What you're writing now is *not* the last draft. Once you're signed, you may have more power to tweak the opening in a more authentic way. But the purpose of it now is to get past the slushpile, and the gatekeepers do not care about you as a person. They don't know you, they don't want to know you. They get hundreds of submissions, they have a business they're trying to run, they have bills they're trying to pay, and the people behind the submissions are unimportant to them. It's the words that matter, and those words need to reel them in as fast as possible in the second or two you *may* have their divided attention.

If you're trying to self-publish, feel free to do whatever you want with your writing, as long as you're satisfied with the goals you've reached. If you want to sell a thousand books a year, and you sell two thousand, then you're doing something right. But if you want to sell a thousand books a year, and you only sell a hundred, then maybe there's something wrong with the writing, not the readers.

And if you want to publish traditionally, and you keep getting rejected, then you might want to try something different with your writing.

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MAP
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I think the best advice is to read books in the same genre as the one you are writing and see what kind of beginning hooks you.

Different readers are hooked by different things. A mystery needs a different beginning than a romance or a Fantasy novel. It is important to write a compelling opening, but also important to make the right promises to the readers.

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wetwilly
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"Here's a typical anti-pattern I see in MSs. Put the protagonist in mortal peril on page 1, hoping that this will propel the reader through the ten pages of dense exposition that follows."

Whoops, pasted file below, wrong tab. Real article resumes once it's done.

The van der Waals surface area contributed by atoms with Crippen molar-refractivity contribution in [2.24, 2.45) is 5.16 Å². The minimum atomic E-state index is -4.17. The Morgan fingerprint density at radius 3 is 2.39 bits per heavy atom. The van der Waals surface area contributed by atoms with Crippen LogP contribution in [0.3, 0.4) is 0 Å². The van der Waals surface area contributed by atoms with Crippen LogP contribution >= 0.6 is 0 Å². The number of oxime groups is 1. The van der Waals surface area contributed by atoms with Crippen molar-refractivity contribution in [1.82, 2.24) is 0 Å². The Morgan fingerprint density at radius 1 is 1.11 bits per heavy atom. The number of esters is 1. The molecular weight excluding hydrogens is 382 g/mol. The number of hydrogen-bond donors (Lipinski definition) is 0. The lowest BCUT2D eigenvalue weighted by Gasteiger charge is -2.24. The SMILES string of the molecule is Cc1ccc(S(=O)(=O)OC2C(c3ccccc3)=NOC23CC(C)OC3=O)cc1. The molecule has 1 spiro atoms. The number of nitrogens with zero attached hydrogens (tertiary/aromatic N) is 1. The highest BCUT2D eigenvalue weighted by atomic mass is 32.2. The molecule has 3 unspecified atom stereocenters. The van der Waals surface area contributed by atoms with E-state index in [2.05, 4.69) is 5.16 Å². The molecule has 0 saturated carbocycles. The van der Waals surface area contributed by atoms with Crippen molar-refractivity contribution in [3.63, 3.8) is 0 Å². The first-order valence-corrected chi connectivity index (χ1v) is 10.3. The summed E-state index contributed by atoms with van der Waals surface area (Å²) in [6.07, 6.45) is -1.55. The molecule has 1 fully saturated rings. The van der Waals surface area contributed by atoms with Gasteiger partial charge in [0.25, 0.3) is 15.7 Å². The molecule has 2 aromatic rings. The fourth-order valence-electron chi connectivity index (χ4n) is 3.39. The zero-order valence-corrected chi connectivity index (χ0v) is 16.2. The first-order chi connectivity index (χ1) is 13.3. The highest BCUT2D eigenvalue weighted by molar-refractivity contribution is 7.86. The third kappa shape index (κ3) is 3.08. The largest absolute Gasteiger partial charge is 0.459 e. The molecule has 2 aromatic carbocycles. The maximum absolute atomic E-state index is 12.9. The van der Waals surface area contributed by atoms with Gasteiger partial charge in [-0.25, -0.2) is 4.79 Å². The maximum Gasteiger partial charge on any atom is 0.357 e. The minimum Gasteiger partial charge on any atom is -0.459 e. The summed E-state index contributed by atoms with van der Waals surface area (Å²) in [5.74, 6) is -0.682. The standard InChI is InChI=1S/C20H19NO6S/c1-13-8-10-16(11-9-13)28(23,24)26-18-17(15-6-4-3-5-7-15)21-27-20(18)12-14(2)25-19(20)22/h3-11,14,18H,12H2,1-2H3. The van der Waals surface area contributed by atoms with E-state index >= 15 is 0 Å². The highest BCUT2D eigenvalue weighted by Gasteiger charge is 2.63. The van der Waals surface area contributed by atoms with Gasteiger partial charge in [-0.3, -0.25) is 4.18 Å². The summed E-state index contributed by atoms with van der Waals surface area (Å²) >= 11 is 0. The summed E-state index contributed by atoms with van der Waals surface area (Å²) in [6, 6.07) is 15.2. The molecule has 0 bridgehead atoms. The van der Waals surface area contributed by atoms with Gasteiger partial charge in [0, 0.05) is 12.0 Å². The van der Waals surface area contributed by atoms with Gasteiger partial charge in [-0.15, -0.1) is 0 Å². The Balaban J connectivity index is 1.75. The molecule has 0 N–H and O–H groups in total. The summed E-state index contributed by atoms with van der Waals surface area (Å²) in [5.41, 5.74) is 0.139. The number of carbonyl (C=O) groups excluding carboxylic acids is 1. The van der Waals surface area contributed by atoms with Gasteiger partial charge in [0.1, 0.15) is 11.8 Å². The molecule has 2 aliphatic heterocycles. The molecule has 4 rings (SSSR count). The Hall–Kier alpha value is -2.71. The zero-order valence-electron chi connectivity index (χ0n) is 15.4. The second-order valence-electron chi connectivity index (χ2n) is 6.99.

The "oh no, some people you don't know or give a crap about are in danger of dying!" opening. Like MattLeo, I am really not a fan of those. I know they're going for exciting right off the bat, but it turns out being very boring to me, because I don't know who these people are or why they're running around kicking each other, and I don't care.

So what DOES hook you at the beginning of a story? Give me a really arresting visual (an 'eyeball kick' as the cyberpunk writers called it) and a character with an interesting voice, and I am guaranteed to keep reading.

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Meredith
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quote:
Originally posted by wetwilly:

So what DOES hook you at the beginning of a story? Give me a really arresting visual (an 'eyeball kick' as the cyberpunk writers called it) and a character with an interesting voice, and I am guaranteed to keep reading.

Except that's no guarantee, either. It immediately makes me think of PARANORMALCY and the other two books in that series. It was the character's voice that propelled me through that first book, even though, frankly, I found the plot to be poorly constructed. The voice failed in the next two books and the plots were even looser. Ultimately I'm not interested in reading anything more by this author. So, selling me just on an interesting premise or visual and a great voice may not be the way to keep me as a reader.

Now, what comes to my mind is the opening of one of Lois McMaster Bujold's fantasy novels. Three of them that I can think of immediately start with a character walking down the road (THE CURSE OF CHALION, PALLADIN OF SOULS, and BEGUILEMENT). About as low-action as you can get. But read the first page or two of THE CURSE OF CHALION and you'll see a deftly constructed mystery (a very small one and not even close to the main storyline of the book). The subtle clues that Caz is not what he appears to be are what moved me forward in the beginning of that book. It's the first one of Bujold's I read and I've gone on to read just about everything she's ever written.

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wetwilly